A slave rebellion in Haiti
By Daphne Knott
During the 1790’s there was a massive slave rebellion in Haiti (then known as St Domingo) led by a former slave, Toussaint L’Ouverture. One Hertfordshire man, Henry Johnston, who had joined the York Hussars as a way of escaping personal debts, was part of the British force sent to put down the rebellion.
A bundle of letters
The letters he wrote to his wife while he was on campaign are kept at Hertfordshire Archives and Local Studies. She preserved them carefully, writing on the back of one card: ‘look on the other side & never part with the Memorandum thereon written, Jane Johnston’. On the other side of the card it is recorded that Henry Johnston departed on the ‘Adventure to St Domingo’ on 15th June 1796.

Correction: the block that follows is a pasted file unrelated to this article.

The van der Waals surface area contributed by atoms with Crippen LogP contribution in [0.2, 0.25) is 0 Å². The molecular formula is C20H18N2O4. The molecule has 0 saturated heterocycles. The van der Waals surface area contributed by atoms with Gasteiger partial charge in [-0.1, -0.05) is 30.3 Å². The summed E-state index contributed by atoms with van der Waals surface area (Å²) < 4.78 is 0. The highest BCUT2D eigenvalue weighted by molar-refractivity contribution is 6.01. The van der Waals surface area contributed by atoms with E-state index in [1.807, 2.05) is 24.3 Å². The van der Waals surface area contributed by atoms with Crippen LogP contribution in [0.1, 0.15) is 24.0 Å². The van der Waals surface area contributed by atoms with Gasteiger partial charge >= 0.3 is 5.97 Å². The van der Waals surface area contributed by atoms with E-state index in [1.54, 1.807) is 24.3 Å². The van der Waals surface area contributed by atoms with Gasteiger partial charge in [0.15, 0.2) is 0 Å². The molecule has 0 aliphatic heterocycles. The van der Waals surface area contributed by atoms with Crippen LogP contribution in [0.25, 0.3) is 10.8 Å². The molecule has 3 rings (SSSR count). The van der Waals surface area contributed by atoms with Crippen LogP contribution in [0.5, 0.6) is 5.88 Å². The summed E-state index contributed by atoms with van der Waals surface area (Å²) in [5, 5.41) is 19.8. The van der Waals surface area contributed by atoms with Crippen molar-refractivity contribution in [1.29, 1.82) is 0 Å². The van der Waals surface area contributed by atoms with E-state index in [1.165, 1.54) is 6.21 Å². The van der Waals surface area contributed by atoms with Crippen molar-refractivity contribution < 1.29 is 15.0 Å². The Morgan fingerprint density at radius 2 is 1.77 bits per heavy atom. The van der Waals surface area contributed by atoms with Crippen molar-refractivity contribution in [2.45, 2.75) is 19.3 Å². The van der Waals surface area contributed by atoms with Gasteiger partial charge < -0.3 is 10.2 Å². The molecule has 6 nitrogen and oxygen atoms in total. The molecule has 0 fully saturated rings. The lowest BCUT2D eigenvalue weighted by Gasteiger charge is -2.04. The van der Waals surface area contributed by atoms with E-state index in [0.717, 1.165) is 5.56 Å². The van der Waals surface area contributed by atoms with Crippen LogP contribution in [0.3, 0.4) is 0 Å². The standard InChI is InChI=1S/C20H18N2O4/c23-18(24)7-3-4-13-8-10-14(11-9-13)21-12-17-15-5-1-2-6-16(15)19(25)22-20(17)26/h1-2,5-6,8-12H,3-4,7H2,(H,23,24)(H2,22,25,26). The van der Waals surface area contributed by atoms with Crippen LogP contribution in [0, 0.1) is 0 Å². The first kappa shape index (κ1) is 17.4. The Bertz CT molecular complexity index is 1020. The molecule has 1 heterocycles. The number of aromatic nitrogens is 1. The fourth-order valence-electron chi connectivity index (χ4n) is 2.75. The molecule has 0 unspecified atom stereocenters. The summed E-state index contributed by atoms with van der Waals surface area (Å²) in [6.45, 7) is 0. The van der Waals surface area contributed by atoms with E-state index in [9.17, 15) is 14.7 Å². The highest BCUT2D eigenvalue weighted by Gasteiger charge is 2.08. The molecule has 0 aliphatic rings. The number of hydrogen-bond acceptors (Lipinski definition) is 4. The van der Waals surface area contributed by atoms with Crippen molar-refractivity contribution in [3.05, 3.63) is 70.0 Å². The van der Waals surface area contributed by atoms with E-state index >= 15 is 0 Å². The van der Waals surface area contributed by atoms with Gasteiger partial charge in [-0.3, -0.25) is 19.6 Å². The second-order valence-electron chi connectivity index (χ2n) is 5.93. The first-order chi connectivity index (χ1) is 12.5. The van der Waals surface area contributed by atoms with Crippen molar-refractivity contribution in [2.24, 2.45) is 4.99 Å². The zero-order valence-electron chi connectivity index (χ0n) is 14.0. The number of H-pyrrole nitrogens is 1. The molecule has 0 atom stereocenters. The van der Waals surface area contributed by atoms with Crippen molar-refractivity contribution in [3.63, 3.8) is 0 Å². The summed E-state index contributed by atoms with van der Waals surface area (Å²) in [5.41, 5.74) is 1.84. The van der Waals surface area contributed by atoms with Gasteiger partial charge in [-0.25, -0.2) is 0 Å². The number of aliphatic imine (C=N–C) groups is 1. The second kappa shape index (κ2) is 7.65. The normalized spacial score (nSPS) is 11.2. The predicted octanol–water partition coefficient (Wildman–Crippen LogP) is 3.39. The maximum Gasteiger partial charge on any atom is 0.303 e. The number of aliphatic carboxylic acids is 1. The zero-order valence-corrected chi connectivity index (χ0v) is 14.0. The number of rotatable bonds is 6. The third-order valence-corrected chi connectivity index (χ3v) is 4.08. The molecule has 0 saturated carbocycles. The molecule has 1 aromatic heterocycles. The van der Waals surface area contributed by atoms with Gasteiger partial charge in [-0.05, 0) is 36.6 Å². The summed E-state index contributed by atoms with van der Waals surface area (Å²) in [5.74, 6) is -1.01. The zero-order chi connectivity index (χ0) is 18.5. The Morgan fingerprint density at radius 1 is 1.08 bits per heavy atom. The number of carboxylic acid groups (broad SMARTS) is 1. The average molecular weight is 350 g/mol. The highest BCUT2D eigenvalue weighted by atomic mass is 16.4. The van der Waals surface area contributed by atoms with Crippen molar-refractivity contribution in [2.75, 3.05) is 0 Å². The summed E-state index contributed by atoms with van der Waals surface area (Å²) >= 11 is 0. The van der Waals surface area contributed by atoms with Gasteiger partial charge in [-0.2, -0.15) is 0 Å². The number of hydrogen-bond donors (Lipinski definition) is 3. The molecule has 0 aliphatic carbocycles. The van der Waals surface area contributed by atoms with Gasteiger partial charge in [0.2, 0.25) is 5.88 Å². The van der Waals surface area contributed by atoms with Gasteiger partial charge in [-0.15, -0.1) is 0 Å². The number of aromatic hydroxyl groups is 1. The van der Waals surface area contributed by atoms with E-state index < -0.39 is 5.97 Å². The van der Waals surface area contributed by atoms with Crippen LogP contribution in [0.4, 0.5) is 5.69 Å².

Johnston was one of 20,000 reinforcements sent to St Domingo to gain control of the island and stop the resistance spreading to other islands. His regiment was sent to Jamaica after St Domingo was evacuated. He describes vividly the conditions he found there. Within 10 days more than 90 men had been lost, mostly through illness. Altogether 89,000 British soldiers were sent to the West Indies; 45,000 of these died, nearly half of them on their journey to or from the islands.